Chlorine Chemistry:  Helping to Sustain the Health of the Oceans

The world community will celebrate the vast bodies of Earth’s salt water on World Oceans Day (June 8). Oceans cover more than 70% of our “Blue Planet,” and in the words of the United Nations, connect, sustain, and support us all.

The theme of this year’s celebration is “Revitalization: Collective Action for the Ocean.” As the theme implies, protecting and revitalizing our oceans is a multi-faceted endeavor incorporating the efforts of diverse sectors. This includes the chlorine chemistry industry.

One of the serious threats to the sustainability of marine ecosystems is the proliferation of non native invasive species through the exchange of ship ballast water. Ballast water, used to improve a ship’s stability, often includes aquatic life forms taken in at one point in the ocean and released at another point where they may disrupt the natural ecosystem. This problem has been addressed through the International Maritime Organization’s Ballast Water Management Convention. As a result of the Convention, by 2024, tens of thousands of ships worldwide will be required to have an approved ballast water management plan.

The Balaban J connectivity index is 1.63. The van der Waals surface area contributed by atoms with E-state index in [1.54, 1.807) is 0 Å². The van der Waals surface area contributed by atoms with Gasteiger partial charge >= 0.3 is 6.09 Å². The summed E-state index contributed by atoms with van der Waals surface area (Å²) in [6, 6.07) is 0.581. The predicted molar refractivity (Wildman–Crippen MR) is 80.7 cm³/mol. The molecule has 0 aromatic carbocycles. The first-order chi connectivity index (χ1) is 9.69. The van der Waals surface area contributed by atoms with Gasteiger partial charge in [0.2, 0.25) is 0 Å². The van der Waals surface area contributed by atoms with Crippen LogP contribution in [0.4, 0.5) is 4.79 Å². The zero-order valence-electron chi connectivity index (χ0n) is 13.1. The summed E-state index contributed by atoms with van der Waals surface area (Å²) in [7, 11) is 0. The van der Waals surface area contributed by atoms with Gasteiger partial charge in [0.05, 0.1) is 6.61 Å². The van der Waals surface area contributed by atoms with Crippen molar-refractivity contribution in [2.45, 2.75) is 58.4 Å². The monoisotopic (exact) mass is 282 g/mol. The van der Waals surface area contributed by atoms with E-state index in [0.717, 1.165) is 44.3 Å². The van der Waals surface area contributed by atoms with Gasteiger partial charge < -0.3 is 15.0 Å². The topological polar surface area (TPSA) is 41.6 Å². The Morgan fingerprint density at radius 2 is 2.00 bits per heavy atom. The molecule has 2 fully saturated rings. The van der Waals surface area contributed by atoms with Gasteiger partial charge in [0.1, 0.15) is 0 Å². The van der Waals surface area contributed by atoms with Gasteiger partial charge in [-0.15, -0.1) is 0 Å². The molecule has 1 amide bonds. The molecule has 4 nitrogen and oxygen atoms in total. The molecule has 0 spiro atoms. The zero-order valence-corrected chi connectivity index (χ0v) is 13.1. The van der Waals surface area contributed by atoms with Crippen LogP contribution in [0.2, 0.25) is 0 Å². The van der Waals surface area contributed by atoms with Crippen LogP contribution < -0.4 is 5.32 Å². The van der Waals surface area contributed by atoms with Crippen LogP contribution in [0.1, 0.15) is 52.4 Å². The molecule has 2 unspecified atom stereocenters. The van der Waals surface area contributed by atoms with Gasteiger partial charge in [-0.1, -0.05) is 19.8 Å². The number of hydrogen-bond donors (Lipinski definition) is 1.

Ballast water management plans include treating ballast water before it is released to avoid the spread of invasive species. Treatment may be one of several physical (e.g., heat or filtration) or chemical (e.g., chlorine- or ozone-based disinfection) methods. The treatment option chosen for each ship is based on that ship’s characteristics, including the amount of space available for the necessary equipment. In the case of chlorination treatment, the subsequent dechlorination of the treated water helps prevent unwanted chemical byproducts. Protecting marine ecosystems through ballast water treatment is a giant step forward in boosting the health of the oceans. This World Oceans Day, the chlorine industry is proud to have a role in this critical sustainability effort.

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